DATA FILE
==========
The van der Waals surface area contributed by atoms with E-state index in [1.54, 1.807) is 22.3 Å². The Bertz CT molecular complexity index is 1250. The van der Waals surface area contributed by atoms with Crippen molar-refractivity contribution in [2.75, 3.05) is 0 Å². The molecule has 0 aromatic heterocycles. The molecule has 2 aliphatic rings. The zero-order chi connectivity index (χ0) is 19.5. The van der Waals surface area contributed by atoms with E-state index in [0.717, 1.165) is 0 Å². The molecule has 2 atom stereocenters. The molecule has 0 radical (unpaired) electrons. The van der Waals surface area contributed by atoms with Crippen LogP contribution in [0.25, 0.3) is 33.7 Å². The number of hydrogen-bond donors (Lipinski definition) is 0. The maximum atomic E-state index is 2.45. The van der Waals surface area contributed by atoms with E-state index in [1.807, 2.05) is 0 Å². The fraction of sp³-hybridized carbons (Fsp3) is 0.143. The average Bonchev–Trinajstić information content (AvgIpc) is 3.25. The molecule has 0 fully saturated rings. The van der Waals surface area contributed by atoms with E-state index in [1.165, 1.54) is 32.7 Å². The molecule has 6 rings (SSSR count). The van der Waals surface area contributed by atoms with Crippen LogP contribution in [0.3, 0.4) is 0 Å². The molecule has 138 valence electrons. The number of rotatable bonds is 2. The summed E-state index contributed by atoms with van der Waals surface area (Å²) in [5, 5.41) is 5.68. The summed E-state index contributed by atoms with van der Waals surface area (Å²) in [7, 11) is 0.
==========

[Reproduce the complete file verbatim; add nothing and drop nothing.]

The van der Waals surface area contributed by atoms with E-state index in [1.54, 1.807) is 22.3 Å². The Bertz CT molecular complexity index is 1250. The van der Waals surface area contributed by atoms with Crippen molar-refractivity contribution in [2.75, 3.05) is 0 Å². The molecule has 0 aromatic heterocycles. The molecule has 2 aliphatic rings. The zero-order chi connectivity index (χ0) is 19.5. The van der Waals surface area contributed by atoms with E-state index in [0.717, 1.165) is 0 Å². The molecule has 2 atom stereocenters. The molecule has 0 radical (unpaired) electrons. The van der Waals surface area contributed by atoms with Crippen LogP contribution in [0.25, 0.3) is 33.7 Å². The number of hydrogen-bond donors (Lipinski definition) is 0. The maximum atomic E-state index is 2.45. The van der Waals surface area contributed by atoms with E-state index in [1.807, 2.05) is 0 Å². The fraction of sp³-hybridized carbons (Fsp3) is 0.143. The average Bonchev–Trinajstić information content (AvgIpc) is 3.25. The molecule has 0 fully saturated rings. The van der Waals surface area contributed by atoms with E-state index in [1.165, 1.54) is 32.7 Å². The molecule has 6 rings (SSSR count). The van der Waals surface area contributed by atoms with Crippen LogP contribution in [0.3, 0.4) is 0 Å². The molecule has 138 valence electrons. The number of rotatable bonds is 2. The summed E-state index contributed by atoms with van der Waals surface area (Å²) in [5, 5.41) is 5.68. The summed E-state index contributed by atoms with van der Waals surface area (Å²) in [7, 11) is 0.